Monday, September 6, 2010

Lost and Found in Art

I think I engage my art as a means to finding parts of myself that had become lost, or temporarily misplaced, or forgotten about. Maybe they are parts of myself that were alive when I was a child, and then lost their vitality somewhere between growing pains and adulthood. Maybe they are parts of me that were suffocated by challenging circumstances or relationships. Maybe they are just new sides of me that spontaneously appeared as a result of expressing myself through art, and are looking for their first outlet. Or maybe they are old parts that are being resuscitated, and the photograph is acting as a medic, bringing them back to life.

In creating a photograph I feel as if I am creating a safe space in which to express myself as freely as I’d like to. It is an arena into which any parts of my being can feel welcomed into, and find a voice. Yes, my photographs are like my voice! It is a voice that has a lot to say, and is grateful for the opportunity to do that that through my art. I am most grateful, also, for those who hear my voice; those encouraging others who have appreciated my photography and thus inspired me to create more. This is especially meaningful to me, as I contrast it to times in my life in which I did not feel the expression of my voice was that supported. Through making and sharing a photograph, my voice is found, my voice is expressed, and it is heard. We all need to feel heard in life.

To me, sharing art is a way in which human beings openly hear each another. Existentialist philosopher, Paul Tillich once wrote that “the first duty of love is to listen”. I believe that in creating and sharing art, we come in touch with the parts of our selves, and others, that are most desirous of participating in a loving relationship. At least for myself, I experience the creating of a photograph as my traversing a path that aims at reaching my very core. I believe everyone’s core is love.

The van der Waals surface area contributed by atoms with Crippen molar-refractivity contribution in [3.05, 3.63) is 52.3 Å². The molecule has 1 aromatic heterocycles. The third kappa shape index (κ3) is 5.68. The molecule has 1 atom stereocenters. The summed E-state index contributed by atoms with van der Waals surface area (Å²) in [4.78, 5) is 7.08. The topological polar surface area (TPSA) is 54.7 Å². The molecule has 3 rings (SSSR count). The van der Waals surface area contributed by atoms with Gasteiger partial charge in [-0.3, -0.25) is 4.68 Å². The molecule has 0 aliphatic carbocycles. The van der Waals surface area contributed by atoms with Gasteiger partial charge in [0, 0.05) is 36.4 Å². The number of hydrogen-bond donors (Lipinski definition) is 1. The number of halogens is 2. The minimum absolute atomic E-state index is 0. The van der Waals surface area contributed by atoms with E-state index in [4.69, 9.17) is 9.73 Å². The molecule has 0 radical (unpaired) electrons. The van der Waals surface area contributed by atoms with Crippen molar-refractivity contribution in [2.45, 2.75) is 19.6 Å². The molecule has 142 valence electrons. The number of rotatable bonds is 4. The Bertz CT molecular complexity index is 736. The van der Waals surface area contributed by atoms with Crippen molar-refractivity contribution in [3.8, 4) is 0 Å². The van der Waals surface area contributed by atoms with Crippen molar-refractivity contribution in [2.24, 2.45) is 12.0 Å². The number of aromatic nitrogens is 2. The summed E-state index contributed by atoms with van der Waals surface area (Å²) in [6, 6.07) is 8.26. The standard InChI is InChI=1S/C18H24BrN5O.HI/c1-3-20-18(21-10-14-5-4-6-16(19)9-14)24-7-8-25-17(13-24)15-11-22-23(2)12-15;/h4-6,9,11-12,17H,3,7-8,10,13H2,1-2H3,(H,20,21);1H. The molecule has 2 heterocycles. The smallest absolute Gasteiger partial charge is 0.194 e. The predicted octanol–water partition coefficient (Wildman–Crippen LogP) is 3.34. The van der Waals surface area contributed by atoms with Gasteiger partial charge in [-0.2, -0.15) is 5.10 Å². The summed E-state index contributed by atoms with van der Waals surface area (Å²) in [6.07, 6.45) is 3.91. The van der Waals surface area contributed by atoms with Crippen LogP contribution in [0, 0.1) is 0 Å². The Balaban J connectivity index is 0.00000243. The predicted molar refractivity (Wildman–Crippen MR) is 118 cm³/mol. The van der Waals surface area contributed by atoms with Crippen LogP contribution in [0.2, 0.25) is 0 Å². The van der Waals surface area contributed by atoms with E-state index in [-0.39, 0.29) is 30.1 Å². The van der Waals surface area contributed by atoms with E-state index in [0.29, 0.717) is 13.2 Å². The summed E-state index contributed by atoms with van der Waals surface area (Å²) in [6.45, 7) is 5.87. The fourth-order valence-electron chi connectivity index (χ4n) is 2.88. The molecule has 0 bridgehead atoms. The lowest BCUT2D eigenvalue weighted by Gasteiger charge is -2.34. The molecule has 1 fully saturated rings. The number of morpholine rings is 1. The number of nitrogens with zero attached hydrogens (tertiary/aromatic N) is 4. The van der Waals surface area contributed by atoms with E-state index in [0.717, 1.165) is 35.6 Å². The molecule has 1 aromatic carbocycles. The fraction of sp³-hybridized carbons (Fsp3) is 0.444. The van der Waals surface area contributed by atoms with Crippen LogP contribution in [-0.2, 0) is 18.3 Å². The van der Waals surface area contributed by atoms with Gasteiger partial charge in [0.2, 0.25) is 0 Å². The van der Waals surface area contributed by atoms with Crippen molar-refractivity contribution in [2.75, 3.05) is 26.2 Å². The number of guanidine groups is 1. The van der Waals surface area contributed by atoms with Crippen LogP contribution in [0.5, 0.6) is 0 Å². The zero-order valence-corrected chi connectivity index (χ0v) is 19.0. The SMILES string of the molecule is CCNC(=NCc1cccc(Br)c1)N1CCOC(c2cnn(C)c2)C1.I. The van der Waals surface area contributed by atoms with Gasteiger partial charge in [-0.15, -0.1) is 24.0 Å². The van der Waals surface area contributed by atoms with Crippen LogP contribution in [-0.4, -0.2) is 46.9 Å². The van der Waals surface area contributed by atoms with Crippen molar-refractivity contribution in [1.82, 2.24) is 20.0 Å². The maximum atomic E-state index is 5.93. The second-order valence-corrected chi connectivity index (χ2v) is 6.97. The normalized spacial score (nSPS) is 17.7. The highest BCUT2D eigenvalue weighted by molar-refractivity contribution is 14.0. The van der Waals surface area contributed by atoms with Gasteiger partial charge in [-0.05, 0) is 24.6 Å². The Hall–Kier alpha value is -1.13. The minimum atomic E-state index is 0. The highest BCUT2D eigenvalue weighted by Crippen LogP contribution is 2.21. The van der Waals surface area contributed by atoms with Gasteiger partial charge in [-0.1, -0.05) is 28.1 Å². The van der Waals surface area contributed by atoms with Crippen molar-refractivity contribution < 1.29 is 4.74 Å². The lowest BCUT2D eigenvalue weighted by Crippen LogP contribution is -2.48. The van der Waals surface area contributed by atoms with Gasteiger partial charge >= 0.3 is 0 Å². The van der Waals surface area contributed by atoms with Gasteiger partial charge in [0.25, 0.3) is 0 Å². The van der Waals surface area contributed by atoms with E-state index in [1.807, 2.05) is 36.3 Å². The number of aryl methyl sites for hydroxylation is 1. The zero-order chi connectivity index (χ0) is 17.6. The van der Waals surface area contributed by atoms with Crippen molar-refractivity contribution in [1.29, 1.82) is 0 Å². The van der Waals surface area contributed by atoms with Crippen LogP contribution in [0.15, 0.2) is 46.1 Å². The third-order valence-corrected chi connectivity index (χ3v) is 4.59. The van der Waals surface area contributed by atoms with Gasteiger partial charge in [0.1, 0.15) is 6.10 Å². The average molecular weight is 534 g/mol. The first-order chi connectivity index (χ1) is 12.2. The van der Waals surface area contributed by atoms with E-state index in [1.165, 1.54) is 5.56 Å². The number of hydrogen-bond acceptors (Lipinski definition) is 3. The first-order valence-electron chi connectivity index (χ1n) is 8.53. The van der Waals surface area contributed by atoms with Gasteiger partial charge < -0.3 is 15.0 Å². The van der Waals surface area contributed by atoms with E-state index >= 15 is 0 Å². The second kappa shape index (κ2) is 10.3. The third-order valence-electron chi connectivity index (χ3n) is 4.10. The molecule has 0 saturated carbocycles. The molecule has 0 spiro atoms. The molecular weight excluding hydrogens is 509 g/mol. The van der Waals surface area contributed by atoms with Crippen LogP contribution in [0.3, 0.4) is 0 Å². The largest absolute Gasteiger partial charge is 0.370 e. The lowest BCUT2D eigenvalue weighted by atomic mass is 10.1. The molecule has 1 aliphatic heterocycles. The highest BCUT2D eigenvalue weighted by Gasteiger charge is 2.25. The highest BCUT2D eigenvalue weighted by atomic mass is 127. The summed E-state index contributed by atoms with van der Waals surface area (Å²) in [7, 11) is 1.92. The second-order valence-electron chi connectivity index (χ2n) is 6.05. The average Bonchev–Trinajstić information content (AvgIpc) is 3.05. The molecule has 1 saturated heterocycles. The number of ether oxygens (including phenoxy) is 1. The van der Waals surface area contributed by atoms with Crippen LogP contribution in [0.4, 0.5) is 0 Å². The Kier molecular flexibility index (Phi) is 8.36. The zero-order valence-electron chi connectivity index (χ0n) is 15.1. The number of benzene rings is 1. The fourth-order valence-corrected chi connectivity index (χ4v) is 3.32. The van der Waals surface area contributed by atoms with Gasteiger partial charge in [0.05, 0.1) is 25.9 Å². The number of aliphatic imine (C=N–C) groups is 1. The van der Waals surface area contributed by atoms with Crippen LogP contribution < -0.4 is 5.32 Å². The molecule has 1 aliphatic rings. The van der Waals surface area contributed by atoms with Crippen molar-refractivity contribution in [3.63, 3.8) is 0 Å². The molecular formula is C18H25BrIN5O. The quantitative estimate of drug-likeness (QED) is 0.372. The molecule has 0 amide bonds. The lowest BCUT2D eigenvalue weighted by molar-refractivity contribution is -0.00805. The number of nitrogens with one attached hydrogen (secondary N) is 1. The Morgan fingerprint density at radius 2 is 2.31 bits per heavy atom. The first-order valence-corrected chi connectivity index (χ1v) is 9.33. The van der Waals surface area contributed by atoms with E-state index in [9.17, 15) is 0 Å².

Maybe I engage my art to explore this belief that we are all made of love. To reach a part of myself that is unshakable. In attempting to do so, I inevitably encounter other parts of me that aren’t as solid: fleeting emotions, changing perspectives, temporary wounds. And I offer each and every one of them a release through the images I create. Once expressed, I find they are much more peaceful, and move out of the way so I can connect with something deeper. It is almost as if some parts of me need to be lost, so that others can be found.

In a single photo session then, I can potentially both loose and find myself. Sometimes over and over again. This is the creative process I am so addicted to! And what I find when making art is truly unlimited! I think this holds true for every artist: our creations are like doorways that open into an endless world of discoveries. Perhaps we just need to remember to loosen our holds on those parts of us that relate to limits, so that we can experience the boundlessness before us, each time we make art. In this context loosing takes on a positive meaning. As Henry David Thoreau once wrote: “Not until we are lost do we begin to understand ourselves.” It is this deeper understanding of self that I find each time I lose myself in my art.

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